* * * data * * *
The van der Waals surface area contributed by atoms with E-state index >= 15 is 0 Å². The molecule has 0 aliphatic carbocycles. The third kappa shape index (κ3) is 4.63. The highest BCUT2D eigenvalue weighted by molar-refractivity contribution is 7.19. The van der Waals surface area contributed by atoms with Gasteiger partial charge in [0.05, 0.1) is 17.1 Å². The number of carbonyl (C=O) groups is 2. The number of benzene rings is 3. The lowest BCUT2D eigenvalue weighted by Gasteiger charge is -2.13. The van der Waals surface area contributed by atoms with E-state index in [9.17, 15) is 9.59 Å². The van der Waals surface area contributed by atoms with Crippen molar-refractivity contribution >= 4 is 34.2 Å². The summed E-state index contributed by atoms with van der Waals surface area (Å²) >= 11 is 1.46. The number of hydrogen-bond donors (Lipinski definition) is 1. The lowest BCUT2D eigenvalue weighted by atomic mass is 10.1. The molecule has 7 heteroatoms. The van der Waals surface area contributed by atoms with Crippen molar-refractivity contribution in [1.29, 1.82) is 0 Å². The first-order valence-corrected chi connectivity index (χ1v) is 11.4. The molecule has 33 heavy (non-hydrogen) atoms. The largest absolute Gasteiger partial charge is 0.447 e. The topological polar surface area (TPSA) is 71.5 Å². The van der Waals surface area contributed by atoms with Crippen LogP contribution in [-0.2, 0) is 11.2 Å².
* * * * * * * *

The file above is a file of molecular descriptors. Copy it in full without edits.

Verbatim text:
The van der Waals surface area contributed by atoms with E-state index >= 15 is 0 Å². The molecule has 0 aliphatic carbocycles. The third kappa shape index (κ3) is 4.63. The highest BCUT2D eigenvalue weighted by molar-refractivity contribution is 7.19. The van der Waals surface area contributed by atoms with Gasteiger partial charge in [0.05, 0.1) is 17.1 Å². The number of carbonyl (C=O) groups is 2. The number of benzene rings is 3. The lowest BCUT2D eigenvalue weighted by Gasteiger charge is -2.13. The van der Waals surface area contributed by atoms with E-state index in [9.17, 15) is 9.59 Å². The van der Waals surface area contributed by atoms with Crippen molar-refractivity contribution >= 4 is 34.2 Å². The summed E-state index contributed by atoms with van der Waals surface area (Å²) >= 11 is 1.46. The number of hydrogen-bond donors (Lipinski definition) is 1. The lowest BCUT2D eigenvalue weighted by atomic mass is 10.1. The molecule has 7 heteroatoms. The van der Waals surface area contributed by atoms with Crippen molar-refractivity contribution in [1.29, 1.82) is 0 Å². The first-order valence-corrected chi connectivity index (χ1v) is 11.4. The molecule has 33 heavy (non-hydrogen) atoms. The largest absolute Gasteiger partial charge is 0.447 e. The topological polar surface area (TPSA) is 71.5 Å². The van der Waals surface area contributed by atoms with Crippen LogP contribution in [-0.2, 0) is 11.2 Å².